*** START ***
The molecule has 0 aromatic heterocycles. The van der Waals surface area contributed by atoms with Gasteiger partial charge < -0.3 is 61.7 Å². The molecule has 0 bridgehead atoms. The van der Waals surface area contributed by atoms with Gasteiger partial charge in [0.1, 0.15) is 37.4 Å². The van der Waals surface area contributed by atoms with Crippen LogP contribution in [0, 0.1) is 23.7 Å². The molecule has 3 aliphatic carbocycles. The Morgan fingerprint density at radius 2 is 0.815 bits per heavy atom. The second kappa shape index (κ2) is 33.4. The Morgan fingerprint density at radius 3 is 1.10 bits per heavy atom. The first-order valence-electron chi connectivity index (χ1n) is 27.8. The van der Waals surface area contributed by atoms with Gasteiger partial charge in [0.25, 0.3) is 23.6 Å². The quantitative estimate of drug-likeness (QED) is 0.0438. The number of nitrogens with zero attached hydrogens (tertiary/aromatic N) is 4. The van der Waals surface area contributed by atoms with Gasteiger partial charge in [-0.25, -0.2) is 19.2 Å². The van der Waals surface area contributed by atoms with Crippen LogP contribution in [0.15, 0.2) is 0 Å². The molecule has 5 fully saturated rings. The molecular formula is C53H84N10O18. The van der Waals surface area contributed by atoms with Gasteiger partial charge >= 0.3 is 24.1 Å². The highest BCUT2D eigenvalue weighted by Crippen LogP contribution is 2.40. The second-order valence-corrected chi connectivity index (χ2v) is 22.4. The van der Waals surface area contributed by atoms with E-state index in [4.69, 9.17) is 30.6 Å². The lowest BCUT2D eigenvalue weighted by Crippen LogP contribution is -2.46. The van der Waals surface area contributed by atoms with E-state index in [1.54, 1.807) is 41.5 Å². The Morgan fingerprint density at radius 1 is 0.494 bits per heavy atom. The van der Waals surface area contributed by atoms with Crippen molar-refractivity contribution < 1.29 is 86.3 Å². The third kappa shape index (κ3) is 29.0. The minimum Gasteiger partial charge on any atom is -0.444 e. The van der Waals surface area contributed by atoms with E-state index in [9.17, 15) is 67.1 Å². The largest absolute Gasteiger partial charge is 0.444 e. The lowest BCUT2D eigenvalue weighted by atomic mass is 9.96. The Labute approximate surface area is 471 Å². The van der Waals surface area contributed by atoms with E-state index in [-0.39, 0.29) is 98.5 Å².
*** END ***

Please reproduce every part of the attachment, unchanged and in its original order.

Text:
The molecule has 0 aromatic heterocycles. The van der Waals surface area contributed by atoms with Gasteiger partial charge < -0.3 is 61.7 Å². The molecule has 0 bridgehead atoms. The van der Waals surface area contributed by atoms with Gasteiger partial charge in [0.1, 0.15) is 37.4 Å². The van der Waals surface area contributed by atoms with Crippen LogP contribution in [0, 0.1) is 23.7 Å². The molecule has 3 aliphatic carbocycles. The Morgan fingerprint density at radius 2 is 0.815 bits per heavy atom. The second kappa shape index (κ2) is 33.4. The Morgan fingerprint density at radius 3 is 1.10 bits per heavy atom. The first-order valence-electron chi connectivity index (χ1n) is 27.8. The van der Waals surface area contributed by atoms with Gasteiger partial charge in [0.25, 0.3) is 23.6 Å². The quantitative estimate of drug-likeness (QED) is 0.0438. The number of nitrogens with zero attached hydrogens (tertiary/aromatic N) is 4. The van der Waals surface area contributed by atoms with Gasteiger partial charge in [-0.25, -0.2) is 19.2 Å². The van der Waals surface area contributed by atoms with Crippen LogP contribution in [0.15, 0.2) is 0 Å². The molecule has 5 fully saturated rings. The molecular formula is C53H84N10O18. The van der Waals surface area contributed by atoms with Gasteiger partial charge >= 0.3 is 24.1 Å². The highest BCUT2D eigenvalue weighted by Crippen LogP contribution is 2.40. The second-order valence-corrected chi connectivity index (χ2v) is 22.4. The van der Waals surface area contributed by atoms with E-state index in [4.69, 9.17) is 30.6 Å². The lowest BCUT2D eigenvalue weighted by Crippen LogP contribution is -2.46. The van der Waals surface area contributed by atoms with E-state index in [1.54, 1.807) is 41.5 Å². The Morgan fingerprint density at radius 1 is 0.494 bits per heavy atom. The van der Waals surface area contributed by atoms with Crippen molar-refractivity contribution < 1.29 is 86.3 Å². The third kappa shape index (κ3) is 29.0. The minimum Gasteiger partial charge on any atom is -0.444 e. The van der Waals surface area contributed by atoms with E-state index in [9.17, 15) is 67.1 Å². The largest absolute Gasteiger partial charge is 0.444 e. The lowest BCUT2D eigenvalue weighted by atomic mass is 9.96. The Labute approximate surface area is 471 Å². The van der Waals surface area contributed by atoms with E-state index in [-0.39, 0.29) is 98.5 Å².